She hits the second nail on the head, too, with her talk of “public understanding”. Because that really, really matters. I would include my younger self in the group of people who hear the word menopause and inwardly giggle, or roll their eyes, or picture a red-faced matron bent desperately over a hand-held fan. It’s seen as embarrassing or unwomanly. It feels like a bit of a joke.
But it’s not a joke. Our ignorance and unwillingness to consider the reality of what menopause means results in women suffering when they don’t need to, and of their discomfort being belittled or laughed at not only by men but by their younger counterparts.
And while our suffering is brushed off and belittled, of course, we’re then unwilling to “make a fuss” and get the medical assistance that’s so poorly publicized but which could improve not only our lives in the short term but our health in the longer term, too. (For an example of this, consider the fact that low estrogen can be a risk factor for dementia; HRT might help with this, but the clamor of misleading headlines about links between HRT and cancer could mean women not seeking it out).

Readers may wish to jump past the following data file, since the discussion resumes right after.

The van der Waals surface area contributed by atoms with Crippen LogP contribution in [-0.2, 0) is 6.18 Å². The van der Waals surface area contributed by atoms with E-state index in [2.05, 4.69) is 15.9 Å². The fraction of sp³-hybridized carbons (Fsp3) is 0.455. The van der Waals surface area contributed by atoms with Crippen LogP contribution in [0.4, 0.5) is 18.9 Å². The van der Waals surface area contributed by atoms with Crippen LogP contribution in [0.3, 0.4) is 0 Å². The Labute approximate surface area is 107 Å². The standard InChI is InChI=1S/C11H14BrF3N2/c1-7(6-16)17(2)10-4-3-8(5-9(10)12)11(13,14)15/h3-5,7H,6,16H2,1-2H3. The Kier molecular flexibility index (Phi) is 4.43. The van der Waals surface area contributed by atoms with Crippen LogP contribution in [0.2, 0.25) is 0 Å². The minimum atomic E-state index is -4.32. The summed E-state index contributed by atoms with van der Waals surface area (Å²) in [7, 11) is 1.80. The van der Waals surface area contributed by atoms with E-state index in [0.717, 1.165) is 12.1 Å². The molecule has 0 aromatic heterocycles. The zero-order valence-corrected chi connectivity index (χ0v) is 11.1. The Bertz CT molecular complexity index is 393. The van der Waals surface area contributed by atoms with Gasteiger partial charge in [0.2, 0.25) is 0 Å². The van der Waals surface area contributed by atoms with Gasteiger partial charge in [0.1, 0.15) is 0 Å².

I hope it’s not just the conversations in my own life that give me hope the tide is changing for women in this area – or era – of their lives. I’ve seen TV programs and advertising campaigns and newspaper articles that highlight the issues women face around midlife, more equally balanced with the usual amused journalistic nods to men with their cliched midlife acquisitions of sports cars and Lycra and anti-glare triathlon goggles. I do really think the tide is turning.
My ultimate hope is that in the way that pregnancy – which was once also shrouded in mystery and silence, kept exclusively as a woman’s “problem” and granted no legal protection when it affected female employees – has been brought into focus over the past decade or two, both legislatively and in the media, the issues facing women in menopause (or in midlife more broadly) will eventually be similarly respected and highlighted.
And in the meantime, I’ll keep listening to what my older friends are telling me about it.